In a report published by Devin Faraci over at Birth.Movies.Death., it looks like Marvel Studios may have finally found a match for Black Panther.

Creed‘s Ryan Coogler has reportedly entered talks for the production, and given how *great* Creed was, this is a rather exciting choice.

Seriously, Creed will easily make its way into my Top Ten this year barring an end of the year surprise. Coogler’s current trajectory, an indie director (for Fruitvale Station) turned mid-ranged budget level success, provides a bit more reassurance of a steady hand than a number of directors who made the leap to mega-bucks franchises from the festival crowd. Such a move may have effectively ended Josh Trank’s career, and it really did Marc Webb no favors either. Coogler’s likely path to megastar director status somewhat reminds me of Christopher Nolan’s, who rode the Oscar nominated Memento over to Insomnia over to Batman Begins.

A great move by Marvel, especially after the Ava DuVernay talks fizzled. Hopefully Coogler and Marvel will gel in a way that’s satisfying to audiences and critics.


  1. CREED is indeed a very good movie. Stallone, who emerges as a nuanced character actor with this film, deserves a Best Supporting Actor nomination.

  2. This actually kinda bums me out.
    He’s obviously a talented storyteller who’s been able to carve his own path so far.
    It’s a shame to see him sucked up by such a heavy handed studio.

    I don’t doubt for a second that a Coogler Black Panther would be a far better movie if it had zero input from Marvel Studios.

    That’s not to say Marvel hasn’t churned out some damn entertaining movies, just none that showcase the directors.

  3. Marvel tightened its grip on directors in the 3 years between THE AVENGERS and AGE OF ULTRON — as Joss Whedon learned the hard way. Not even Scorsese or the Coen Brothers would have any power on a Marvel set today.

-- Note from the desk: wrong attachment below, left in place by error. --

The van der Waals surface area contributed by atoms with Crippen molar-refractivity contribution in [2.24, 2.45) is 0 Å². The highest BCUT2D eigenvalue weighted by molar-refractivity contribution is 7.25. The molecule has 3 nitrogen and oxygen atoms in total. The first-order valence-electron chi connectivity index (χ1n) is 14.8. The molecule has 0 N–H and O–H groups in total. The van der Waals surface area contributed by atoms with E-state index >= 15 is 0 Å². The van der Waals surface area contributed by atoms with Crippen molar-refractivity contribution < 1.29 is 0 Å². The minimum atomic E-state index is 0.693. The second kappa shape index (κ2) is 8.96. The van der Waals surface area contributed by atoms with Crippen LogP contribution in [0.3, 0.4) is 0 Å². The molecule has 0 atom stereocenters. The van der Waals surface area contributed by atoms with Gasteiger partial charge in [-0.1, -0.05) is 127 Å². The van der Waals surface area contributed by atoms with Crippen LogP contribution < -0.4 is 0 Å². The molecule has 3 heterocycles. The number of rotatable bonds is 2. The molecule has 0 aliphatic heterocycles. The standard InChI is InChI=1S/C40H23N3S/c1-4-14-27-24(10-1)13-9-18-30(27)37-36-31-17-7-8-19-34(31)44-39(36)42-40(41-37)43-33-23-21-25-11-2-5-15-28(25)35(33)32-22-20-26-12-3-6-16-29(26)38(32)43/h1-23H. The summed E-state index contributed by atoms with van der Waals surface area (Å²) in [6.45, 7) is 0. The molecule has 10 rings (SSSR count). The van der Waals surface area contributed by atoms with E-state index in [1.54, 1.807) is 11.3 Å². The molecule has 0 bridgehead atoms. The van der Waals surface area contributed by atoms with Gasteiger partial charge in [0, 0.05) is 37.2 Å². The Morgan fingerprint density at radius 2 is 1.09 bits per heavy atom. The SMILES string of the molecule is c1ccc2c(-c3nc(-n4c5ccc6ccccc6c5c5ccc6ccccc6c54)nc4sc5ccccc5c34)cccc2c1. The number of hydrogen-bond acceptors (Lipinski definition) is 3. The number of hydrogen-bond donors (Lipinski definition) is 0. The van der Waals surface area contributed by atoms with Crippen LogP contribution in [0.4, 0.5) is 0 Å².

This Wired article explains that auteurs have no place in today’s franchise-crazy Hollywood. Paramount has patterned its Transformers team explicitly on the writers’ room of a TV series, with a showrunner and a “bible” explaining the characters and even the plot twists. Disney and Warner may not be that extreme, but they’re getting there.

  4. That’s a good piece George, thanks for cluing me into that.

    I’ll say this much about Marvel, they don’t make artful films and they certainly haven’t done anything with the same verve and vision as The Dark Knight trilogy. On the other hand, they also haven’t produced outright bombs like Green Lantern. I really dislike Iron Man 2, Thor: The Dark World, and Avengers: Age of Ultron, but those aren’t movies that I’d be actively embarrassed to watch either.

    On the other hand, that lack of narrative and visual ambition also just becomes deadly stale after awhile. I guess it just depends on if you prefer the risk or not, I certainly do. Marvel doesn’t seem to. With the former mindset sometimes you’ll get Skyfall and then other times you’ll get Spectre. Of course, I still think it’s only a matter of time before we see the first actively “rotten” Marvel studios production. All good things…

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